Mark Carney: Moving euro clearing out of London is in no-one's economic interest

Emma Haslett
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London's euro clearing market is under threat (Source: Getty)

Bank of England governor Mark Carney has waded into the euro clearing debate, saying moving the process out of the capital is "in no-one's interest".

In the text of a delayed speech published this morning, Carney said moving clearing out of the capital will fragment liquidity, and could cause costs to rise tenfold.

The capital is one of the world's largest markets for such transactions, with London-based LCH handling 98 per cent of all cleared swaps in euros.

"Fragmentation of such global markets by jurisdiction or currency would reduce the benefits of central clearing. EU27 firms account for only a quarter of global activity in cleared euro interest rate swaps, and about 14 per cent of total interest rate swaps in all currencies cleared by LCH.

"Any development which prevented EU27 firms from continuing to clear trades in the UK would split liquidity between a less liquid onshore market for EU firms and a more liquid offshore market for everyone else."

"Fragmentation is in no one's economic interest," added Carney in the speech, which caused sterling to nosedive after he poured cold water on hopes of an imminent interest rate hike.

"Nor is it necessary for financial stability. Indeed it can damage it. Fragmenting clearing would lead to smaller liquidity pools in CCPs, reducing the ability to diversify risks and diminishing resilience. And higher costs would reduce the incentives to hedge risks, increasing the amount of risk that the real economy would have to bear."

Carney was supposed to deliver the speech at a banquet at Mansion House on Thursday, but the event was cancelled out of respect for the victims of the Grenfell Tower fire.

Read more: Cleared up: All your euro clearing questions answered

Clearing under threat

Last week London's euro clearing market came under more threat after Brussels outlined plans for a shake-up of the market which opened the door for the sector to be forced out of London.

The new rules gave greater power to regulators and tightened up oversight of "systemically important" clearing houses outside the European Union.

On Sunday, Hubertus Vath, managing director of Frankfurt Main Finance said it would be "naive" for the UK to think it could continue to dominate the market, after it emerged euro clearing businesses had already begun moving accounts to Frankfurt.

Read more: LSE boss blasts EU euro clearing review: "It's going to be complete chaos"

"Damaging financial stability": Carney defends the capital

"Prior to the crisis, derivative transactions created a complex, opaque – and dangerous – web of exposures that helped turn a shock into a panic.

"With the G20’s encouragement, CCPs are now helping to untangle this web and build resilience. Moreover, by netting exposures across counterparties, currencies and products; CCPs are supporting more liquid markets and are lowering costs to end users. That means more resilient financing and better risk management for business and households.

"The UK houses some of the world’s largest CCPs. For example, LCH in London clears swaps in 18 currencies for firms in 55 jurisdictions, handling over 90% of cleared interest rate swaps globally and 98% of all cleared swaps in euros. All currencies, products and counterparties benefit from the resulting economies of scale and scope.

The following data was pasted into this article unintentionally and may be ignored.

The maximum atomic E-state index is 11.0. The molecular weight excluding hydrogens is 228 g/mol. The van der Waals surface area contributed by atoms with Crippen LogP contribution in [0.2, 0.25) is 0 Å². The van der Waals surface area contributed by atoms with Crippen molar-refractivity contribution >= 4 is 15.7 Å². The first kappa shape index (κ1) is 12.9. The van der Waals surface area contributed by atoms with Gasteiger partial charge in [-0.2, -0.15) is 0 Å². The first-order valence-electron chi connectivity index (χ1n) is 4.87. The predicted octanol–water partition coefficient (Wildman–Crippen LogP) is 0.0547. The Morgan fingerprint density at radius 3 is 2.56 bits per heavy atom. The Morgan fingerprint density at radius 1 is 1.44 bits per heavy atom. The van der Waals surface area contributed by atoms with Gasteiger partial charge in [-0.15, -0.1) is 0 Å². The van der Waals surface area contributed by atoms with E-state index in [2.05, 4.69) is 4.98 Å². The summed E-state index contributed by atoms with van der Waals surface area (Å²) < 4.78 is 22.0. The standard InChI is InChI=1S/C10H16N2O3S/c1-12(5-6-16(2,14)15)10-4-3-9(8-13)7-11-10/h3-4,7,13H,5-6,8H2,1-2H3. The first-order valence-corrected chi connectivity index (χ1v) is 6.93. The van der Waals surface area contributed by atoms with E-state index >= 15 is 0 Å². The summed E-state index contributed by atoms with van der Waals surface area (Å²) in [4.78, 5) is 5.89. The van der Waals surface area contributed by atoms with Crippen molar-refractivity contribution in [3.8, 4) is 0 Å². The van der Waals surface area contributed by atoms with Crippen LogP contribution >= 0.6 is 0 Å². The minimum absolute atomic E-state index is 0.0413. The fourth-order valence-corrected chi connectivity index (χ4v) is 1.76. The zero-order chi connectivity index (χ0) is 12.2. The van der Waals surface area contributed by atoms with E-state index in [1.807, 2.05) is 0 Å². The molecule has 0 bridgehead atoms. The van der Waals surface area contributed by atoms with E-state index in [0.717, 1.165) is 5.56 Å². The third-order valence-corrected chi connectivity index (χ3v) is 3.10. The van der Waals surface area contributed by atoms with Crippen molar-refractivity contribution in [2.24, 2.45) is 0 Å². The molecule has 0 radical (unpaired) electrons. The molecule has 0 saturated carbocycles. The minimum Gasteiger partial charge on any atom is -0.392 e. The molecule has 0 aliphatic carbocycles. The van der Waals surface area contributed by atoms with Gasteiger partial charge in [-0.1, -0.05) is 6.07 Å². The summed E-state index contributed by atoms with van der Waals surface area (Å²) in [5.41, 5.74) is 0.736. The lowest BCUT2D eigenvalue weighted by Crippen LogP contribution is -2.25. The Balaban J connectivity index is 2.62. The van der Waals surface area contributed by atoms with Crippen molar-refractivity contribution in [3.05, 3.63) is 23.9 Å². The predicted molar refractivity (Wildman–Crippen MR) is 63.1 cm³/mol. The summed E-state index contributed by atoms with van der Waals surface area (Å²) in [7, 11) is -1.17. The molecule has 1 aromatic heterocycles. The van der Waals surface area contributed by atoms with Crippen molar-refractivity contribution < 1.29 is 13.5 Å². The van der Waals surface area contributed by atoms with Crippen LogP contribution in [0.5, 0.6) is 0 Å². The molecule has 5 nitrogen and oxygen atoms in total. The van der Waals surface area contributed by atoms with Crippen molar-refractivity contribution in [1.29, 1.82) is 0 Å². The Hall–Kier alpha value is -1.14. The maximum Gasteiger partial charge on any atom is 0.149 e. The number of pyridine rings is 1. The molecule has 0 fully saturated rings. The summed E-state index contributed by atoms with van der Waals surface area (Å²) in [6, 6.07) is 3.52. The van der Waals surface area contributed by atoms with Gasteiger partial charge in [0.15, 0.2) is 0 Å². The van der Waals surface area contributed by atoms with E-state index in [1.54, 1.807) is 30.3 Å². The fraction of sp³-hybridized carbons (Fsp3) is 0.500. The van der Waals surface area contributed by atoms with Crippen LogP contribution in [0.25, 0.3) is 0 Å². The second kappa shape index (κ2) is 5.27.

"Fragmentation of such global markets by jurisdiction or currency would reduce the benefits of central clearing. EU27 firms account for only a quarter of global activity in cleared euro interest rate swaps, and about 14% of total interest rate swaps in all currencies cleared by LCH. Any development which prevented EU27 firms from continuing to clear trades in the UK would split liquidity between a less liquid onshore market for EU firms and a more liquid offshore market for everyone else.

"The potential for higher costs is not theoretical. In Japan, for example, where the clearing of yen-denominated swaps by certain Japanese firms must take place onshore, the difference in price between the onshore and offshore markets has generally been in the range of 1-3 basis points.

"Such seemingly small price differences translate into significant costs for users given the scale of activity in these markets. Industry estimates suggest that a single basis point increase in the cost resulting from splitting clearing of interest rate swaps could cost EU firms €22bn per year across all of their business. Those costs would ultimately be passed on to European households and businesses.

"Moreover if the large stock of existing trades of EU firms – tens of trillions of euros in size – was trapped at a CCP which was no longer recognised by the European Commission, those EU firms would face capital charges as much as ten times higher than today unless and until they could move them.

"Fragmenting liquidity would drive up costs somewhat in the remaining market as well. On current volumes, almost 90 per cent of swaps are traded by non-EU firms and could remain in the main UK-based liquidity pool. Given the size of this market, the impacts could be expected to be much smaller, although not insignificant.

"Fragmentation is in no one’s economic interest. Nor is it necessary for financial stability. Indeed it can damage it. Fragmenting clearing would lead to smaller liquidity pools in CCPs, reducing the ability to diversify risks and diminishing resilience. And higher costs would reduce the incentives to hedge risks, increasing the amount of risk that the real economy would have to bear."

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